Gratitude is a powerful tool for changing your perspective from one of tunnel vision to openness and spaciousness. With it comes a fairly instant transformation in physical sensations, reducing body tension and lowering your heart rate in response to the parasympathetic nervous system (in particular the vagus nerve) calming the body. Try it now: think about just one thing you are grateful for. It could be as simple as having a bed to sleep in each night, or a friend who you can call when you need a chat, or your pet dog. Like most things we do on a regular basis, gratitude will soon become an automatic practice in your daily life, even when you’re not sitting down to write in your journal. You’ll notice that when you start feeling angry or upset because your husband hasn’t put out the rubbish, or the kids haven’t tidied their room, you can take a big breath and feel grateful that they are in your life, alive and well.
One of the most articulate experts I have heard talking about the power of gratitude is Brother David Steindl-Rast. He explains how each day is a gift, and the only appropriate response to receiving this gift is gratefulness. He encourages us as humans to treat this day as it was the first and the last day of our life, and to welcome each person we meet with the intention of blessing them with our presence. For a beautiful video describing how to approach each day as a grateful day, please watch this 5 minute video.
Practice #3 Forgiveness
Forgiveness is another critical tool for optimising wellbeing. Harbouring resentment is toxic. It creates stress in the body-mind-spirit, releasing adrenaline and cortisol, which cause inflammation and disease. Practising acceptance, letting go and forgiveness, both of oneself and others, is critical to healing the wounds that occur when someone has hurt us. Although it can be one of the most challenging of practices, it can also be the most transformative. I’ll never forget the day I forgave a friend for not meeting my expectations; it was like a heavy weight had lifted from my heart. I realised that there was a reason she had behaved the way she did, and my resentment turned into compassion. Our friendship was reignited and has flourished. I feel incredibly grateful to have her in my life.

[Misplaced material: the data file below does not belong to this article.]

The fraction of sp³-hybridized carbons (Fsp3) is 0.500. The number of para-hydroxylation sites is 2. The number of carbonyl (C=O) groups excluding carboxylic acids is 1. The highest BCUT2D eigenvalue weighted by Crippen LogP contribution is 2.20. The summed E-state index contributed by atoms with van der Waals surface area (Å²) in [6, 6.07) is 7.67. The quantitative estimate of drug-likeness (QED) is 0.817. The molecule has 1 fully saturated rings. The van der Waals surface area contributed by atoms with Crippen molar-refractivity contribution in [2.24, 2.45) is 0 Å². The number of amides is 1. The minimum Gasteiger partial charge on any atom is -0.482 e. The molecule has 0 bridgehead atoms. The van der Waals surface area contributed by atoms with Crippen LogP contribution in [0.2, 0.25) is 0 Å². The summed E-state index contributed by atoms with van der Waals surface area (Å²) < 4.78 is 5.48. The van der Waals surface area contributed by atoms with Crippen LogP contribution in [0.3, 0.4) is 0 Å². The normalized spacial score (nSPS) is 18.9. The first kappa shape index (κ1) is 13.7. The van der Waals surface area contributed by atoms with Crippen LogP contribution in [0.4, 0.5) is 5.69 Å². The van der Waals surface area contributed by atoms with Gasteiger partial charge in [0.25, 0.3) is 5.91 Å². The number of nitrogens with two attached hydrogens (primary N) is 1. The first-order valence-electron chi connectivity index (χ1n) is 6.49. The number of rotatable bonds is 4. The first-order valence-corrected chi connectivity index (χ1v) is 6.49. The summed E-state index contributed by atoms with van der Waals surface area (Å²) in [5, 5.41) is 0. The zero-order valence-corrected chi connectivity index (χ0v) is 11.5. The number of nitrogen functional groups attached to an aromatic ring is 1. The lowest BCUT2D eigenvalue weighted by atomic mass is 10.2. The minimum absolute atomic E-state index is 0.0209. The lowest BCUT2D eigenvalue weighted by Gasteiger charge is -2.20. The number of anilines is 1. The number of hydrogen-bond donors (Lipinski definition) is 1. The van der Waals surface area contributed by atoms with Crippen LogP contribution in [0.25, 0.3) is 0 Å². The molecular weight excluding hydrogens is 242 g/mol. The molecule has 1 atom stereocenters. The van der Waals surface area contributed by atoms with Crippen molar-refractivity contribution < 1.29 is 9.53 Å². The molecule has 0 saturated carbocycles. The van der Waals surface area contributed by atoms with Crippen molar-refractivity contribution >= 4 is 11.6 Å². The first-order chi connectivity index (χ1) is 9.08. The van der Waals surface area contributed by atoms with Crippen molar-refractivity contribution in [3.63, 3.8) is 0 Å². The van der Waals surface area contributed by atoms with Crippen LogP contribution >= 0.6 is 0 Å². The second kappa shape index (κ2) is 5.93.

The person who really opened my eyes to the power of forgiveness was Louise Hay. Many of you will know Louise for her incredible story of healing and sharing her life lessons with the world through her publishing company, Hay House. Louise explains how blaming another person for how you feel or how your life has turned out gives away your power by making someone else responsible for your emotions. This keeps you in the past and prevents you from being present in the here and now. She clarifies that forgiveness is not condoning another’s behaviour, it is actually not about the other person at all. Rather it occurs in your own mind, allowing you to let go of the negative energy associated with anger and resentment so you can be free to choose how you move forward.
I have an affirmation from Louise Hay posted on my bathroom mirror reminding me to practice forgiveness. Each morning and evening I repeat it out loud, or in my mind, to ensure I don’t forget!
A simple practice such as forgiveness may well transform your experience of life from pain to empowerment. I challenge you to try it and see.